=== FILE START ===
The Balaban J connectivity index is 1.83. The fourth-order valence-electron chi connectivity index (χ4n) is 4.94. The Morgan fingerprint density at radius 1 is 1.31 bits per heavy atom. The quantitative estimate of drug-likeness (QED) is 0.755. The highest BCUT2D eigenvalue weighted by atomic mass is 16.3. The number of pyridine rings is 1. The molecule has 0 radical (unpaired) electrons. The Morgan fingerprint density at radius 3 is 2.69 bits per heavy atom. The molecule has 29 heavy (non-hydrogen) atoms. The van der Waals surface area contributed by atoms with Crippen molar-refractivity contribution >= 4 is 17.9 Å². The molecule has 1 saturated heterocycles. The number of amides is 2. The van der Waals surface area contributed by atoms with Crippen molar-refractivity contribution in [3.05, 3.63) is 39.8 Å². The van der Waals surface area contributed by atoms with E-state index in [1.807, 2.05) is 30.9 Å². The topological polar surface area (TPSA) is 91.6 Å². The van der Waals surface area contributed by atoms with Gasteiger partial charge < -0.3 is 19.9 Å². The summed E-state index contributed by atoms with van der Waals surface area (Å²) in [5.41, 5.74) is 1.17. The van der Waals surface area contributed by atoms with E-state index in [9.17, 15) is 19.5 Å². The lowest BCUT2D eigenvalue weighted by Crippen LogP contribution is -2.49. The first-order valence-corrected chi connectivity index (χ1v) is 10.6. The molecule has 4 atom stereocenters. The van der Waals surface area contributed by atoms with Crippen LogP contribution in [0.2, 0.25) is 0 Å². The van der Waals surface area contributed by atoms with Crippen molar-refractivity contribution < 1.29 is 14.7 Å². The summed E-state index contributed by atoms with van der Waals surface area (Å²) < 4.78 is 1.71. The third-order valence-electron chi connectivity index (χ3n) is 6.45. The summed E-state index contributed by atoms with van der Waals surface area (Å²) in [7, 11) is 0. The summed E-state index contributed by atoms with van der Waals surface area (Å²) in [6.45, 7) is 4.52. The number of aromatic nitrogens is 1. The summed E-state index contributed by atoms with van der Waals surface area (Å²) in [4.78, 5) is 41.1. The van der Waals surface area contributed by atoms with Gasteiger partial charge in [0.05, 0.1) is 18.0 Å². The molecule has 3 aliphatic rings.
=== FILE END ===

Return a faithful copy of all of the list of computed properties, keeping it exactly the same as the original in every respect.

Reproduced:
The Balaban J connectivity index is 1.83. The fourth-order valence-electron chi connectivity index (χ4n) is 4.94. The Morgan fingerprint density at radius 1 is 1.31 bits per heavy atom. The quantitative estimate of drug-likeness (QED) is 0.755. The highest BCUT2D eigenvalue weighted by atomic mass is 16.3. The number of pyridine rings is 1. The molecule has 0 radical (unpaired) electrons. The Morgan fingerprint density at radius 3 is 2.69 bits per heavy atom. The molecule has 29 heavy (non-hydrogen) atoms. The van der Waals surface area contributed by atoms with Crippen molar-refractivity contribution >= 4 is 17.9 Å². The molecule has 1 saturated heterocycles. The number of amides is 2. The van der Waals surface area contributed by atoms with Crippen molar-refractivity contribution in [3.05, 3.63) is 39.8 Å². The van der Waals surface area contributed by atoms with E-state index in [1.807, 2.05) is 30.9 Å². The topological polar surface area (TPSA) is 91.6 Å². The van der Waals surface area contributed by atoms with Gasteiger partial charge < -0.3 is 19.9 Å². The summed E-state index contributed by atoms with van der Waals surface area (Å²) in [5.41, 5.74) is 1.17. The van der Waals surface area contributed by atoms with E-state index in [9.17, 15) is 19.5 Å². The lowest BCUT2D eigenvalue weighted by Crippen LogP contribution is -2.49. The first-order valence-corrected chi connectivity index (χ1v) is 10.6. The molecule has 4 atom stereocenters. The van der Waals surface area contributed by atoms with Crippen LogP contribution in [0.2, 0.25) is 0 Å². The van der Waals surface area contributed by atoms with Crippen molar-refractivity contribution < 1.29 is 14.7 Å². The summed E-state index contributed by atoms with van der Waals surface area (Å²) < 4.78 is 1.71. The third-order valence-electron chi connectivity index (χ3n) is 6.45. The summed E-state index contributed by atoms with van der Waals surface area (Å²) in [7, 11) is 0. The summed E-state index contributed by atoms with van der Waals surface area (Å²) in [6.45, 7) is 4.52. The number of aromatic nitrogens is 1. The summed E-state index contributed by atoms with van der Waals surface area (Å²) in [4.78, 5) is 41.1. The van der Waals surface area contributed by atoms with Gasteiger partial charge in [0.05, 0.1) is 18.0 Å². The molecule has 3 aliphatic rings.